Do you hear what I hear? Listen close... closer... It is the sound of silence. Silent is what the House Republican leadership has been regarding the reauthorization of the Violence Against Women Act (VAWA). Their silence is deafening.
During the 112th Congress, we missed a critical opportunity to reauthorize VAWA. While Speaker Boehner and Majority Leader Cantor sought to pacify women with a watered down version of VAWA, the Senate managed to pass -- with a strong bipartisan vote -- a VAWA bill that reflected many important improvements requested by our nation's domestic violence service providers, law enforcement, advocates, and others who fought long and hard for their "best practices" to be incorporated. For example, the bill added new housing protections for victims, campus sexual assault provisions, and enhanced services and programs for tribal, immigrant and LGBT victims of violence as well as communities of color.
Now as we begin the 113th Congress, Republicans in the House remain as quiet as church mice on VAWA. This week the Senate is set to pass their version of the Violence Against Women Act with bipartisan support. This bill is nearly identical to the House version that I along with House Democratic Leader Nancy Pelosi and House Judiciary Ranking Member John Conyers introduced two weeks ago. In the Senate, this legislation has bipartisan co-sponsorship. In the House, 193 Democrats have signed onto VAWA, but unfortunately, not a single Republican has joined us in sponsoring what has historically been a bipartisan piece of legislation.
Recent reports that VAWA is "dead" are untrue. VAWA's authorization expired over a year ago, but its programs and services continue to operate under language last updated in 2005. Still, VAWA's current form is in serious need of the updates and enhancements suggested by the domestic violence and sexual assault community. We must continue to fight for funds for VAWA through the appropriations process. Additionally, we must work to ensure that the sequester does not take effect at the end of this month as these cuts would be incredibly harmful to the program -- particularly at the state and local level.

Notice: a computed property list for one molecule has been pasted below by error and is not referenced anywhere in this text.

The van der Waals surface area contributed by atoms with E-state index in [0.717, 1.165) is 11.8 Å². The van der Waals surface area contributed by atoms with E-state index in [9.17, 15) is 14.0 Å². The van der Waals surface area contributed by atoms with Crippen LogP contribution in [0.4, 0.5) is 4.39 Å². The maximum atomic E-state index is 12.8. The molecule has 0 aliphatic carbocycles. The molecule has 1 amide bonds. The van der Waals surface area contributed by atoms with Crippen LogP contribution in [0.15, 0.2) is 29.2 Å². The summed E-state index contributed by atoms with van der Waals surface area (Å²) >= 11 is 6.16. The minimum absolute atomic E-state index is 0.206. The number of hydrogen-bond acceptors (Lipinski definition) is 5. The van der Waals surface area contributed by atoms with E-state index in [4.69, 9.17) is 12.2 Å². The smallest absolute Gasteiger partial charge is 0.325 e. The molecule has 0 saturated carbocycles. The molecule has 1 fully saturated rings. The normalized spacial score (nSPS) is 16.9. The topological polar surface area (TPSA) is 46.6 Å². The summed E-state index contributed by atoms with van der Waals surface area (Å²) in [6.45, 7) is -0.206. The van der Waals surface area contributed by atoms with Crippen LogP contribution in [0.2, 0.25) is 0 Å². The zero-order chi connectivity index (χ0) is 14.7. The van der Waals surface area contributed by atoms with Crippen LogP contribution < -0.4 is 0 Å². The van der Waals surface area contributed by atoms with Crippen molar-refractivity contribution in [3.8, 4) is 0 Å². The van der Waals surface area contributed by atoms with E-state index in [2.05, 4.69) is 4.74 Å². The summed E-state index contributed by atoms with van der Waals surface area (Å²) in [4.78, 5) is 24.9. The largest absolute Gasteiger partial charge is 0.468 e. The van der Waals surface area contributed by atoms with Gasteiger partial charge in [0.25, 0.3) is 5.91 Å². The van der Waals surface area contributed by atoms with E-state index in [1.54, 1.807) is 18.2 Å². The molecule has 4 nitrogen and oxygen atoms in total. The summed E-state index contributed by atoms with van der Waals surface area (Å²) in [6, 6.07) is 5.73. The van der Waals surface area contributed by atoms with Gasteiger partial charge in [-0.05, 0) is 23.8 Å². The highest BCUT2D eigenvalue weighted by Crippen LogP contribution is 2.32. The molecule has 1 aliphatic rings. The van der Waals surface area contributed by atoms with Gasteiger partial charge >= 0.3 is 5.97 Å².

So what now? Will House Republicans speak up for the wives, daughters, sisters, aunts, nieces, friends, even colleagues and pass the VAWA reauthorization that incorporates greatly needed improvements? Or will they remain silent, forcing victims to continue to wait for help that, at this rate, may be a long time coming? As a survivor of domestic violence I can say that every time we remain silent, we become complicit in the ongoing violence that affects women across this country. And that is simply unacceptable.
If House Republicans are content to continue to press the mute button when it comes to women's issues, then we must raise our voices even louder to speak out on behalf of our sisters who are plagued by domestic violence and ensure that VAWA does not get lost in the shuffle.
Domestic violence is a cancer that pervades our communities and our homes. No woman should ever feel afraid in her own neighborhood or home. No woman should ever have to endure the physical and psychological pain of domestic violence. Yet, too many women continue to live in fear. And that is why we must reauthorize -- and strengthen -- the Violence Against Women Act, and we must do it now!
It's time for the GOP to break their silence and stand up for women -- our future depends on it.